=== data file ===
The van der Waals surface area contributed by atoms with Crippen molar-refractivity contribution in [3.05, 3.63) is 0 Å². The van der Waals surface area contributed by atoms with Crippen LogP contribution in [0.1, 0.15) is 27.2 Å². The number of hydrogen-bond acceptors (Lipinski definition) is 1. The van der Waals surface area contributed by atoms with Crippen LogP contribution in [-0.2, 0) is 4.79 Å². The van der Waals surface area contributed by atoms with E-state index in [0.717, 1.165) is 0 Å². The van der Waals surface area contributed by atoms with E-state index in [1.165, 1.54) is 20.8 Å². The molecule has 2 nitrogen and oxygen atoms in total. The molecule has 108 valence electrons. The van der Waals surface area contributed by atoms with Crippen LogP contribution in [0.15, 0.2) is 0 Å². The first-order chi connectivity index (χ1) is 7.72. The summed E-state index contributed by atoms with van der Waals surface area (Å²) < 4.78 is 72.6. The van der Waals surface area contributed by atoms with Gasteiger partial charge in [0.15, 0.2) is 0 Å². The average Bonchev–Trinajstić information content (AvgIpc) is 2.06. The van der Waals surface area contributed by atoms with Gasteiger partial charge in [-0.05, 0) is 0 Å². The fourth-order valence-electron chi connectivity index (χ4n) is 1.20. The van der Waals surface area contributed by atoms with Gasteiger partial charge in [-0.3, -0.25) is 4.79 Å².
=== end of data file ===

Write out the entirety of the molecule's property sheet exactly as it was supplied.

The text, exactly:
The van der Waals surface area contributed by atoms with Crippen molar-refractivity contribution in [3.05, 3.63) is 0 Å². The van der Waals surface area contributed by atoms with Crippen LogP contribution in [0.1, 0.15) is 27.2 Å². The number of hydrogen-bond acceptors (Lipinski definition) is 1. The van der Waals surface area contributed by atoms with Crippen LogP contribution in [-0.2, 0) is 4.79 Å². The van der Waals surface area contributed by atoms with E-state index in [0.717, 1.165) is 0 Å². The van der Waals surface area contributed by atoms with E-state index in [1.165, 1.54) is 20.8 Å². The molecule has 2 nitrogen and oxygen atoms in total. The molecule has 108 valence electrons. The van der Waals surface area contributed by atoms with Crippen LogP contribution in [0.15, 0.2) is 0 Å². The first-order chi connectivity index (χ1) is 7.72. The summed E-state index contributed by atoms with van der Waals surface area (Å²) < 4.78 is 72.6. The van der Waals surface area contributed by atoms with Gasteiger partial charge in [0.15, 0.2) is 0 Å². The average Bonchev–Trinajstić information content (AvgIpc) is 2.06. The van der Waals surface area contributed by atoms with Gasteiger partial charge in [-0.05, 0) is 0 Å². The fourth-order valence-electron chi connectivity index (χ4n) is 1.20. The van der Waals surface area contributed by atoms with Gasteiger partial charge in [-0.3, -0.25) is 4.79 Å².